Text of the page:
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Evolutionary psychologists have hypothesized that men and women possess both long-term and short-term mating strategies, with men's short-term strategy differentially rooted in the desire for sexual variety. In this article, findings from a cross-cultural survey of 16,288 people across 10 major world regions (including North America, South America, Western(More)
SummaryOngoing political controversies around the world exemplify a long-standing and widespread preoccupation with the acceptability of homosexuality. Nonheterosexual people have seen dramatic surges both in their rights and in positive public opinion in many Western countries. In contrast, in much of Africa, the Middle East, the Caribbean, Oceania, and(More)
Proximate and ultimate biological theories for understanding sexual behavior predict that sexual dimorphism in sexual partner preference should be ubiquitous in the animal kingdom. A review of the literature found evidence for same-sex sexual partner preference in a small number of species (female pukekos, cows, domestic rams, female Uganda kobs, female(More)
As part of the International Sexuality Description Project, 16,954 participants from 53 nations were administered an anonymous survey about experiences with romantic attraction. Mate poaching--romantically attracting someone who is already in a relationship--was most common in Southern Europe, South America, Western Europe, and Eastern Europe and was(More)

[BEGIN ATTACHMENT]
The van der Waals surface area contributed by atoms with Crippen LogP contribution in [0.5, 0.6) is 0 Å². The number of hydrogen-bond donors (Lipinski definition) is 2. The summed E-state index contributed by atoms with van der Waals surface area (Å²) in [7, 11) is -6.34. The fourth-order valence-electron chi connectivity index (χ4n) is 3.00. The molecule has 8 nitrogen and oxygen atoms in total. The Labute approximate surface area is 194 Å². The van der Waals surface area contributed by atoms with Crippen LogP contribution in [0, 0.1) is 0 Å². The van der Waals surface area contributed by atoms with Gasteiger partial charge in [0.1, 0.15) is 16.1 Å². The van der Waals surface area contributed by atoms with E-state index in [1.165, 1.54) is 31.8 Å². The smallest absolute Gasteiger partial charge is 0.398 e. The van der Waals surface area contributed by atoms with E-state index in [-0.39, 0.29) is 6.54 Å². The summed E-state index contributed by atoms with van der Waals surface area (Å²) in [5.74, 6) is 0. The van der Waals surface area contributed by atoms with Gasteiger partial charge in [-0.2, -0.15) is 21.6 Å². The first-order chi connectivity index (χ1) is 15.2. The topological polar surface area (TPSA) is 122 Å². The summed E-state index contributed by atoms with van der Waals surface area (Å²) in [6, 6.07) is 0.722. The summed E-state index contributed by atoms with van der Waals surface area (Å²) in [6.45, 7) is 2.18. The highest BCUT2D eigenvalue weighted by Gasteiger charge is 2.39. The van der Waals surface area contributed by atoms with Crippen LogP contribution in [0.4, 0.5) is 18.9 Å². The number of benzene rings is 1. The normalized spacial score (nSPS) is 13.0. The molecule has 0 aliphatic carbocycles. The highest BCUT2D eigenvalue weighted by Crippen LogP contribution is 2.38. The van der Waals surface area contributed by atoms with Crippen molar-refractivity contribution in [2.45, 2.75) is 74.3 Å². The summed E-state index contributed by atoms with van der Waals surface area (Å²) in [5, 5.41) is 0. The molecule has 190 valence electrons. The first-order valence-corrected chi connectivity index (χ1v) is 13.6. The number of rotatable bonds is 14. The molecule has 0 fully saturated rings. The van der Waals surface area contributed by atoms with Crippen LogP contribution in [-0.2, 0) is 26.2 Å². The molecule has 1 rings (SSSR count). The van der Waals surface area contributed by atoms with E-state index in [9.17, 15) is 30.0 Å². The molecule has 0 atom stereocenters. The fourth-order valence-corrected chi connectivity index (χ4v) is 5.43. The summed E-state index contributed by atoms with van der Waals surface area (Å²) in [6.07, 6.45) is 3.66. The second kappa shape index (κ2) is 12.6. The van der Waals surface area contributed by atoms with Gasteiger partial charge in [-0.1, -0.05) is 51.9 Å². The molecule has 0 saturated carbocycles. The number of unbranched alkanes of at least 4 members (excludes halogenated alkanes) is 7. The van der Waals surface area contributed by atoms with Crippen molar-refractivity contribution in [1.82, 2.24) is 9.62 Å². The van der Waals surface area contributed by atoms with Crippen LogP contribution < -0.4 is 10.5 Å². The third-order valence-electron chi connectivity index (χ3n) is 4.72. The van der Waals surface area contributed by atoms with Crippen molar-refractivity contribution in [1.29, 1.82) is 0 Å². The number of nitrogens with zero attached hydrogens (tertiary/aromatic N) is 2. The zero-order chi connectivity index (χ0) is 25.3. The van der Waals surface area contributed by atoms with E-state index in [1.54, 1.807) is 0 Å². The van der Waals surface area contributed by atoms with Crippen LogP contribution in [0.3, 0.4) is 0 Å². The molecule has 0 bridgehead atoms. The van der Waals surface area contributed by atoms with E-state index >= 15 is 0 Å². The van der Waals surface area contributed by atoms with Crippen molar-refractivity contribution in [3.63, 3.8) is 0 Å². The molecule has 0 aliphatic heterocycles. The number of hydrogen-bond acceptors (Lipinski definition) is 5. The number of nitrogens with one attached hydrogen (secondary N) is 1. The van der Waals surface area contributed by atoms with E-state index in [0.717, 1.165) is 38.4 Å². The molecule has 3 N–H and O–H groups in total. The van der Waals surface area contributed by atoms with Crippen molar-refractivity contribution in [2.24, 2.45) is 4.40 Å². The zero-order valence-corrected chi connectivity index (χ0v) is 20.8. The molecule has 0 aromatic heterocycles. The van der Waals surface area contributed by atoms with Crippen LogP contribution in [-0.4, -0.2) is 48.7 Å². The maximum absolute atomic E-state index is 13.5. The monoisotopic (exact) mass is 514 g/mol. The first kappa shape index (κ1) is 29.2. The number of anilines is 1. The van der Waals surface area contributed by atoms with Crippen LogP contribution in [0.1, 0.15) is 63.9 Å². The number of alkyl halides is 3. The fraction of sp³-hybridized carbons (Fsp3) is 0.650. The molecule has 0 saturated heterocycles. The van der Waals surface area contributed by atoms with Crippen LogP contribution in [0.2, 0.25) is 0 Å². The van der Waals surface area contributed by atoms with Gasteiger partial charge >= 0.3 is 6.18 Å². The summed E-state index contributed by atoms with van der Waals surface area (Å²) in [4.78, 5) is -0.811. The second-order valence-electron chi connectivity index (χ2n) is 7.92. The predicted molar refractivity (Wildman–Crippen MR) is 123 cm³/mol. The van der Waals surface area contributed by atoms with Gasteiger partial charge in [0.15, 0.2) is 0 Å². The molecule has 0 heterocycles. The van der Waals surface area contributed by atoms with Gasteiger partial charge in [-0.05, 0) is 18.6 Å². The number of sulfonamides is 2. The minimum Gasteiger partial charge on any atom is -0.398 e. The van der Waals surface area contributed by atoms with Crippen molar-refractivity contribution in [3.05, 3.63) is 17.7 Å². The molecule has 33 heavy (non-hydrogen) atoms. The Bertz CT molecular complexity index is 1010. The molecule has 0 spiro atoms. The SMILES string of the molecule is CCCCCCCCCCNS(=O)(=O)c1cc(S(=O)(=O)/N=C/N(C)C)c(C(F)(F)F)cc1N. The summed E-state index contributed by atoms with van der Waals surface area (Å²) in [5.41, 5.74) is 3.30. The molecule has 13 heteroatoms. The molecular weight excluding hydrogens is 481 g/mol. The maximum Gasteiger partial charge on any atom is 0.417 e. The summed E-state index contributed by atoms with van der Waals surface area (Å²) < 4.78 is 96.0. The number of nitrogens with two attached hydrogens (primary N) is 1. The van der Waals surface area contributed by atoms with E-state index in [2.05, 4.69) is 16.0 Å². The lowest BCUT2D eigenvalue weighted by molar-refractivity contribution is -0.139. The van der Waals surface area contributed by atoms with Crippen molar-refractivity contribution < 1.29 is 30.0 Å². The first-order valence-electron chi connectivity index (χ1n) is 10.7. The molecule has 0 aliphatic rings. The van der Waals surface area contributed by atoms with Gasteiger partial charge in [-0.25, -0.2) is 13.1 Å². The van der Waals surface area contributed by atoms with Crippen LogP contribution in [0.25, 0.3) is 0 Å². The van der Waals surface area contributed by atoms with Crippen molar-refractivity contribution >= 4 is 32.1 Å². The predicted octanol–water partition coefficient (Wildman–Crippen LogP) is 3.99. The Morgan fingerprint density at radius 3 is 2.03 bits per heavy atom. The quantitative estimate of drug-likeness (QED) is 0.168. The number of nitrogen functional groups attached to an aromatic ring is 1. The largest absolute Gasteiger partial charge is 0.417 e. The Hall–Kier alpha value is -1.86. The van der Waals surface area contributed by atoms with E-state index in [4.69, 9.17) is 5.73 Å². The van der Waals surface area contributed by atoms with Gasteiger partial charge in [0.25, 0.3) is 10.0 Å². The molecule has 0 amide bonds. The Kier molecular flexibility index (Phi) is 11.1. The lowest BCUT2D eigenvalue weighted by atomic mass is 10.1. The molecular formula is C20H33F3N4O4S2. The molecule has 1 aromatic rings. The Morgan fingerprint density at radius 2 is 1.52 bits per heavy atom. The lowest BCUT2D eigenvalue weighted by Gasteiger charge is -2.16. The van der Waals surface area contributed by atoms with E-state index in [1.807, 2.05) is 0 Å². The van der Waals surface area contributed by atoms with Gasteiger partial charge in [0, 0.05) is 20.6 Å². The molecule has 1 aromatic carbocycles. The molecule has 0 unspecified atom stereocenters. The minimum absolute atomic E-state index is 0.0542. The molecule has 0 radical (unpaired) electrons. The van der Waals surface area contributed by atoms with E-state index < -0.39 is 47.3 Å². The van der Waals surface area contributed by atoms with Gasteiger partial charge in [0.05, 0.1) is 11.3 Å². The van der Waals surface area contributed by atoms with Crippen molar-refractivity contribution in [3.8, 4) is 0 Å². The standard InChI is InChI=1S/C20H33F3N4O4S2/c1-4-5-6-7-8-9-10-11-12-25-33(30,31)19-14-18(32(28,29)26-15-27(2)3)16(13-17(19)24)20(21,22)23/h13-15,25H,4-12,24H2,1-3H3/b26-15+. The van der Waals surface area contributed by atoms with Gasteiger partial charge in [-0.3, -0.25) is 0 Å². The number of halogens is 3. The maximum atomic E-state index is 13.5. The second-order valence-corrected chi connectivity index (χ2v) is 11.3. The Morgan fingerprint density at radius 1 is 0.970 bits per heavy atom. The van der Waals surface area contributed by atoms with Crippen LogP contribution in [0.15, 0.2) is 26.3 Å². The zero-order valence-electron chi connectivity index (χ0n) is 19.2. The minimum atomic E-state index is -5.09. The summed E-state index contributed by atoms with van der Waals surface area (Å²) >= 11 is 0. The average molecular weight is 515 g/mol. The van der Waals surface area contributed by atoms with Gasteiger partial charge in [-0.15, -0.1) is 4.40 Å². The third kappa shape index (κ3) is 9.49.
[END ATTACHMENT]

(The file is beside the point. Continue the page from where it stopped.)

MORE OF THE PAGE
The manner in which male androphilia is publicly expressed varies cross-culturally. As such, it is unclear whether distinct or common underlying causal processes characterize male androphilia in different cultures. Establishing the existence of cross-cultural universals in male androphilia is one means of ascertaining whether common biological bases(More)
Androphilia refers to sexual attraction to adult males, whereas gynephilia refers to sexual attraction to adult females. Male androphilia is an evolutionary paradox. Its development is at least partially influenced by genetic factors, yet male androphiles exhibit lower reproductive output, thus raising the question of how genetic factors underlying its(More)
The kin selection hypothesis for male androphilia holds that genes for male androphilia can be maintained in a population if the fitness costs of not reproducing directly are offset by enhancing indirect fitness. Kin share some proportion of genes identical by virtue of descent. Theoretically speaking, androphilic males can increase their fitness indirectly(More)
This article examines whether gender identity disorder in childhood (GIDC) constitutes a mental disorder as outlined by the Diagnostic and Statistical Manual of Mental Disorders, 4th edition (DSM-IV-TR). Data were collected in Samoa, a culture that is characterized by a high degree of social tolerance towards feminine males who are known locally as(More)
Female Japanese macaques (Macaca fuscata) in the Arashiyama population near Kyoto, Japan, are unusual, in that they exhibit what many would consider to be male-typical sexual characteristics. Specifically, they mount other females within the context of temporary, but exclusive, sexual relationships (i.e., homosexual consortships) and they sometimes exhibit(More)